El Salvador has its nonconcurrent assembly election on 4 March. (Also, municipal elections on the same day.) There are not very many pure presidential systems that have assembly and presidential elections nonconcurrent; this is one of many reasons why El Salvador fascinates me.
Another is the enduring relatively rigid division of the party system between the ex-guerrilla FMLN and the right-wing ARENA parties. Yet another is the free-list (panachage) system adopted in 2015. It makes for pretty big ballots!
El Salvador has presidential elections on a five-year cycle and assembly on a three-year cycle. Since the current regime was established in the early 1980s (in the midst of the civil war), elections have occurred in the same year twice. In 1994 they were concurrent. In 2009, the right-wing bloc in the assembly moved their own election up ahead of the presidential, making for a counter-honeymoon election.
In the most recent assembly election (2015), ARENA won 32 seats to the FMLN’s 31 (the assembly size is 84). In the most recent presidential election (2014), the FMLN candidate, Salvador Sánchez Cerén, won the two-candidate runoff with 50.1%. As I said, it is a closely divided party system! One factor that makes it less rigid than it once was is the emergence of GANA, which split from ARENA after the election of the first FMLN president (Mauricio Funes) in 2009. The emergence of GANA can be seen as an example of “presidentialization” of the party system, in that it was a splinter from the former presidential party to support the new president from the other side of the political divide. GANA remains broadly “conservative” but works with the FMLN in the assembly. It won 11 seats in 2015.
Polls* suggest that ARENA is in the lead. So does the electoral cycle. This election is quite late in the president’s term. The FMLN won 37.2% of the vote in 2015, somewhat down on its first-round presidential vote a year earlier (39.0%). That’s a ratio of assembly to presidential vote of 0.949. The formula presented in Votes from Seats suggests that an assembly election with 20% of the time elapsed between presidential elections would tend, on average, to feature a ratio of 1.055. (See my discussion of the formula and application to France, 2017.) So the party did only very slightly worse than we would expect, based only on a pattern documented from a wide range of elections in presidential systems. This election is at 80% elapsed time between presidential elections, which ought to produce a ratio of 0.620, or a vote of 24.2%. I suspect the Salvadoran party system is still too rigid for the FMLN to fall that far, but anything below 30% would not be a surprise, given the timing of the election. [UPDATE: I used the wrong presidential vote numbers. See comment below.]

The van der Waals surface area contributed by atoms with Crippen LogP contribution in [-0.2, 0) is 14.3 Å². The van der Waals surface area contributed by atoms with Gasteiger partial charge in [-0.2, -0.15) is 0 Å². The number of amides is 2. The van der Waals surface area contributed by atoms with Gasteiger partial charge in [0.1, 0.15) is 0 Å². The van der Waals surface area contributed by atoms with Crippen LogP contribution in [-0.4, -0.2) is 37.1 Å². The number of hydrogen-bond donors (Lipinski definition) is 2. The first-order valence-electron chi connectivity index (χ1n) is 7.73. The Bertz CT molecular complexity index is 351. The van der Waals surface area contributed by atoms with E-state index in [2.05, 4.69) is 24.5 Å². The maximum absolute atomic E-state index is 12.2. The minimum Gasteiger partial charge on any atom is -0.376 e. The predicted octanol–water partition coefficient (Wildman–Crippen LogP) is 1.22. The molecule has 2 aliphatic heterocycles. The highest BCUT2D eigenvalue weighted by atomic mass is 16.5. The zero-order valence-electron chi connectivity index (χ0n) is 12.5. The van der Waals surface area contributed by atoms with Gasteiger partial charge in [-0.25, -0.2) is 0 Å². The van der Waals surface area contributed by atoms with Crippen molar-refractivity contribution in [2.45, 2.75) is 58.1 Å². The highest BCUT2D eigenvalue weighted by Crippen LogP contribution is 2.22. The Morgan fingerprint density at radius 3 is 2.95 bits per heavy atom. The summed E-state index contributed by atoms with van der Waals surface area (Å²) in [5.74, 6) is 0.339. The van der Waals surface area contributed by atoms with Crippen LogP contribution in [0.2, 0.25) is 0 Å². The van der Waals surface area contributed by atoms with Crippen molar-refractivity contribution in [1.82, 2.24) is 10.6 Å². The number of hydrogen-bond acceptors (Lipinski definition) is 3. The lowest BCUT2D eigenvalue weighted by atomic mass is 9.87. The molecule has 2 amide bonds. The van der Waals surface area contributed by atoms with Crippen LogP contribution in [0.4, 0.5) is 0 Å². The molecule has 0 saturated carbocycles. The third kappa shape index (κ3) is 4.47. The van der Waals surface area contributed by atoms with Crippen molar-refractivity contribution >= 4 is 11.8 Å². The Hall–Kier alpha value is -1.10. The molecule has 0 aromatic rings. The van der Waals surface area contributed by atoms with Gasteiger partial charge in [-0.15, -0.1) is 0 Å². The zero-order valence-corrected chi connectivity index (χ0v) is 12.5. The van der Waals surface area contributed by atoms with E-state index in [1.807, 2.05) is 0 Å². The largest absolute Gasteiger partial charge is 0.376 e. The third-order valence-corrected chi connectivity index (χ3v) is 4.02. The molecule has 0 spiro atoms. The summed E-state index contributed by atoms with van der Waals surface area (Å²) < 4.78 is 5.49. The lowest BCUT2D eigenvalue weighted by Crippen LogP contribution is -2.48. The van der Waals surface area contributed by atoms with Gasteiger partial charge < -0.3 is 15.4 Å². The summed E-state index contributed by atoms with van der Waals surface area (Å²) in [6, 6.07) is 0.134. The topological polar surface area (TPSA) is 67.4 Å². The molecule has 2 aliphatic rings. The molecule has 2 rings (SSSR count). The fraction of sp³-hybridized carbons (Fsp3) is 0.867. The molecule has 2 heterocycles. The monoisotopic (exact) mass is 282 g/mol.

As for the free-list electoral system, the voter may cast as many votes as the magnitude of the electoral district (which averages six, but is highly variable according to population). In much of my work, I study the process of “personal votes“; I see now that certain of my assumptions could be called into question: that candidates not only “seek” such votes but that they have consented to being candidates. There actually is an item in the Salvadoran press about a candidate who has asked to be de-listed because she did not consent to being a candidate!
Of course, another question is just how much do candidates campaign for personal votes? Another item from the Salvadoran press, from late December, showed a campaign billboard for a specific candidate.
In this case, the candidate had jumped the gun on the campaign period and was admonished by the electoral authority. So, yes, candidates (at least some) apparently do campaign for personal votes, albeit sometimes too eagerly.
Nonconcurrent elections, a post-civil-war party system, free-list PR. Plus, pupusa contests! El Salvador has a lot to hold my interest!
* The linked article is incorrect on the electoral system. It says that the Salvadoran electoral system has 20 nationwide seats. That was last true for the 2003 election. (The source linked to is from 2013, only a decade after such a system was last used!) There are 84 seats, 14 districts.